With the interest rate on short term Greek government debt approaching 100%, markets are saying that default by Greece is inevitable. Greece is expected to run out of cash within weeks and massive civil unrest may slide into anarchy as protests become increasingly violent. The bailout by the European Union that was supposed to save Greece appears to be on the verge of collapse according to The Wall Street Journal.
Sixteen months after a landmark bailout and seven weeks after a fresh deal to pull it back from the brink of collapse, Greece remains in danger of descending into a messy, destabilizing default.
There is little room for anything to go wrong. Without more aid, Greece will run out of cash within weeks, senior Greek government officials say.
Meanwhile, popular dissent in Greece is seething. Mass protests are expected to greet Prime Minister George Papandreou in Thessaloniki, Greece’s second city, where he is slated to give a speech Saturday at the international trade fair, defending the harsh fiscal cuts his government has pledged.
There is, too, a loss of confidence in European leaders’ ability to sort out the mess. Europe’s failure so far to rescue its first patient has had immense consequences for the 17-nation euro zone, despite the fact that Greece’s economy is but a tiny fraction of it.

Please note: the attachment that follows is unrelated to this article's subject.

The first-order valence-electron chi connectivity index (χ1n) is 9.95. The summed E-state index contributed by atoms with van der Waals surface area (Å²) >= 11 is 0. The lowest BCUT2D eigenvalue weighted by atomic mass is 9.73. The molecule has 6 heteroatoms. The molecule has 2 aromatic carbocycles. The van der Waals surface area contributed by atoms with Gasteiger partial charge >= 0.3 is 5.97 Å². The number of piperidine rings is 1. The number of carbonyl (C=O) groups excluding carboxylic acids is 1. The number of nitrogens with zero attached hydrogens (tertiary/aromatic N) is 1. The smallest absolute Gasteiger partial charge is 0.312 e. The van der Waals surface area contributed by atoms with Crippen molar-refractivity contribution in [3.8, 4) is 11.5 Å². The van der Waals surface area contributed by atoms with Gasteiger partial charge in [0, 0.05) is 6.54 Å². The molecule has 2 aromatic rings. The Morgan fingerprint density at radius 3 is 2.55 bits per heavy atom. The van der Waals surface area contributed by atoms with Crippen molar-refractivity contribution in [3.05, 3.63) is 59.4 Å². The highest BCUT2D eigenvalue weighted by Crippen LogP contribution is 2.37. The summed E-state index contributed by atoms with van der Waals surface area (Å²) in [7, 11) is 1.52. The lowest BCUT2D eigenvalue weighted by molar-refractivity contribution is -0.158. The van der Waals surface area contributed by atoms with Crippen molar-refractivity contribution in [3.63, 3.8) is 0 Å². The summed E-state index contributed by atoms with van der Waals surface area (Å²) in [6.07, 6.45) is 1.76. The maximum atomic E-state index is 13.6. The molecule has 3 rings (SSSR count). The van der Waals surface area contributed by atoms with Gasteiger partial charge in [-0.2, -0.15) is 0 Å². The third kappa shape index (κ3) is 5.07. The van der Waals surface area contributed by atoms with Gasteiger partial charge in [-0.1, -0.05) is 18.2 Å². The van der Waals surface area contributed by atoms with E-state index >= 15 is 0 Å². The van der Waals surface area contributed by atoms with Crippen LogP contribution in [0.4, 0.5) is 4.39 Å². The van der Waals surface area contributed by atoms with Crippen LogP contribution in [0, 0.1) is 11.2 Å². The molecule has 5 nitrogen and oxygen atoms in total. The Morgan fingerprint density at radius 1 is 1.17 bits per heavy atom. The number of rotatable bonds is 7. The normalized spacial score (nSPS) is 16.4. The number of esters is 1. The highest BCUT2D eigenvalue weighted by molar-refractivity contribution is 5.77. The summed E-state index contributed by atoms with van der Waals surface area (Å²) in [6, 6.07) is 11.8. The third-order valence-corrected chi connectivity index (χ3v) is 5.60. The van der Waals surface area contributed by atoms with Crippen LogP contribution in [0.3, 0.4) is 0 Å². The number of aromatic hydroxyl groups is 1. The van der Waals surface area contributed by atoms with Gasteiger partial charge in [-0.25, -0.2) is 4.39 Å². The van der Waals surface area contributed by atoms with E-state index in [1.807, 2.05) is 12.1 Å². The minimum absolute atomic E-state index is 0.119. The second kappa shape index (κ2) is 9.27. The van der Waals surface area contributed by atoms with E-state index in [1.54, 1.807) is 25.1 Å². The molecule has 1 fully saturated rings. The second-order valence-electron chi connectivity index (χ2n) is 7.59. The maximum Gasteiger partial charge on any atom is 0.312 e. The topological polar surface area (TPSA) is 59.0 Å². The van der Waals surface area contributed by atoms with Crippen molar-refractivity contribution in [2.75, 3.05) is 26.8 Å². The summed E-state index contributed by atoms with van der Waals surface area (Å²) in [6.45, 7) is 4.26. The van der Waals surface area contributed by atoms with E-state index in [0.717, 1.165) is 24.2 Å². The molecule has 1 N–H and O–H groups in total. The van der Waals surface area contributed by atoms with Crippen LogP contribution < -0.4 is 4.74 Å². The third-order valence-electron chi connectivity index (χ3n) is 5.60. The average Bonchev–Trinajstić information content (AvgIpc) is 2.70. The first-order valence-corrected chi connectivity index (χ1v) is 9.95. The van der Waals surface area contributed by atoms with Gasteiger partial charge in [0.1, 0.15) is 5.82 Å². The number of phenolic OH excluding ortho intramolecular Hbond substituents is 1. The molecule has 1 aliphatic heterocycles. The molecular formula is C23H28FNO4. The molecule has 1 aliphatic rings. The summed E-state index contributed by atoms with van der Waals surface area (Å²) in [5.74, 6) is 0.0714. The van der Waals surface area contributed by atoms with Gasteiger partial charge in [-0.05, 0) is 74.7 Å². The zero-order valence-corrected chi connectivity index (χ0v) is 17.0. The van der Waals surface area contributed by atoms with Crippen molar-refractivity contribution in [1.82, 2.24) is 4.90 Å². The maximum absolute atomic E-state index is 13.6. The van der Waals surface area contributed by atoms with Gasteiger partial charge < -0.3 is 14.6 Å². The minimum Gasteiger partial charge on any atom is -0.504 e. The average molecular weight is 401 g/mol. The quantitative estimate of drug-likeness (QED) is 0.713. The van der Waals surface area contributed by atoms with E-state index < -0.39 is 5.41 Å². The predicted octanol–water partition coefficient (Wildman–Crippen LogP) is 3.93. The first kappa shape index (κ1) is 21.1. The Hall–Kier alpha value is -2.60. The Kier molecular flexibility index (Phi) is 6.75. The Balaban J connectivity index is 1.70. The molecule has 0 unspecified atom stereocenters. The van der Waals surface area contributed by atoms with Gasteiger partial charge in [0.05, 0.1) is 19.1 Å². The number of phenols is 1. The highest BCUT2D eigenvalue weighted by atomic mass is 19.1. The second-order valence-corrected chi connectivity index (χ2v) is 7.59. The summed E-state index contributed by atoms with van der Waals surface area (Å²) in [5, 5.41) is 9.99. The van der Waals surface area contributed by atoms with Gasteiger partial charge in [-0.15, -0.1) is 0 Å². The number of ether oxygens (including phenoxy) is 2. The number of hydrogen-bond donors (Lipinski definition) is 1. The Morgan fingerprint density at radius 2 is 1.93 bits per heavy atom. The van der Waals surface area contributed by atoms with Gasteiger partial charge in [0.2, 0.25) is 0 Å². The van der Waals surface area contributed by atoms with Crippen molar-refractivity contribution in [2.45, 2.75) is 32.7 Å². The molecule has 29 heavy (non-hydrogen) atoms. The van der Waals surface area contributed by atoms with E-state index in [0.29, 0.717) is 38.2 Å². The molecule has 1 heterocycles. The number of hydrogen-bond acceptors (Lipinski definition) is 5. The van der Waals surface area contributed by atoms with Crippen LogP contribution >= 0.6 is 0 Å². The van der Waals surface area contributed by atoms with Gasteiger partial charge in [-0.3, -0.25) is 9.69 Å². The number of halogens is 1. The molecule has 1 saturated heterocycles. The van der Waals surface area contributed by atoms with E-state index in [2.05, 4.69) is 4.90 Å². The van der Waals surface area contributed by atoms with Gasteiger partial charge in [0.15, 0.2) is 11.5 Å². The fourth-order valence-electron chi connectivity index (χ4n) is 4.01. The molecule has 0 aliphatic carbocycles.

Greek citizens have responded to the looming default of their government by withdrawing their money from Greek banks at a record pace. Greek banks have reportedly run out of safety deposit boxes as Greeks withdraw their life savings to put into bank vaults. The guardian.co.uk reports Greece in panic – fear is driving a silent bank run.
In May alone, almost €5bn (£4.4bn) was pulled out of Greek deposits, as part of what analysts describe as a “silent bank run”.
“Every time the markets move, I get phone calls,” says an Athens-based fund manager. “They’re from investors asking: ‘How can I get my money out of the country?’ ”
Bags of money in garages, frightened savers fleeing banks and even the country: these aren’t the sort of stories you associate with a comparatively-prosperous European country, but with a developing one facing a life-or-death economic crash.
As the run on Greek banks intensifies, the systemic risk of contagion across all Greek banks becomes unavoidable. Panicked depositors are not likely to try and figure out if their bank is sound. As the panic spreads, bank failures and banking holidays will become inevitable, effectively crippling the Greek economy and banking system.
The risk of a bank run expanding across Europe becomes acute as fearful depositors realize that it is not just a Greek problem that needs to be contained. Soaring bond yields on the debt of major European countries such as Portugal, Spain and Italy are screaming that investors expect a chain of defaults that cannot be contained by central banks.
Greece represents the tip of the spear as the systemic risk of sovereign defaults threatens the global financial system.